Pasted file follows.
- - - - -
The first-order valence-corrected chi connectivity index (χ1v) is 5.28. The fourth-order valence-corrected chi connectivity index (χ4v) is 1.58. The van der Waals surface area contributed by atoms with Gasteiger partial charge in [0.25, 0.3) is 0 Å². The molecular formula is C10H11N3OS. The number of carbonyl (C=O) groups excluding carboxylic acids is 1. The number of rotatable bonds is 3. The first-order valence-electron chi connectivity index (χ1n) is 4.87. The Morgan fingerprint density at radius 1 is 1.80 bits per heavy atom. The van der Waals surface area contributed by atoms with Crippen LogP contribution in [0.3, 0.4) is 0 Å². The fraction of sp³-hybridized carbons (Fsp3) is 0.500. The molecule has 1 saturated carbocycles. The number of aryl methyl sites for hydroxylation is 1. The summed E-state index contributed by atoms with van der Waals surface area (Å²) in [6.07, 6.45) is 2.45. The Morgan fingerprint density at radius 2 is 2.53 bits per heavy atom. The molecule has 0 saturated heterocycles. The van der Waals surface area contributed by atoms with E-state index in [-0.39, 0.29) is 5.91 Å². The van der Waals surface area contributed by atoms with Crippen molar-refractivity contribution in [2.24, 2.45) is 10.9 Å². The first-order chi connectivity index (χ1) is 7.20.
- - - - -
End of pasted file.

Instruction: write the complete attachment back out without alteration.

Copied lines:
The first-order valence-corrected chi connectivity index (χ1v) is 5.28. The fourth-order valence-corrected chi connectivity index (χ4v) is 1.58. The van der Waals surface area contributed by atoms with Gasteiger partial charge in [0.25, 0.3) is 0 Å². The molecular formula is C10H11N3OS. The number of carbonyl (C=O) groups excluding carboxylic acids is 1. The number of rotatable bonds is 3. The first-order valence-electron chi connectivity index (χ1n) is 4.87. The Morgan fingerprint density at radius 1 is 1.80 bits per heavy atom. The van der Waals surface area contributed by atoms with Crippen LogP contribution in [0.3, 0.4) is 0 Å². The fraction of sp³-hybridized carbons (Fsp3) is 0.500. The molecule has 1 saturated carbocycles. The number of aryl methyl sites for hydroxylation is 1. The summed E-state index contributed by atoms with van der Waals surface area (Å²) in [6.07, 6.45) is 2.45. The Morgan fingerprint density at radius 2 is 2.53 bits per heavy atom. The molecule has 0 saturated heterocycles. The van der Waals surface area contributed by atoms with E-state index in [-0.39, 0.29) is 5.91 Å². The van der Waals surface area contributed by atoms with Crippen molar-refractivity contribution in [2.24, 2.45) is 10.9 Å². The first-order chi connectivity index (χ1) is 7.20.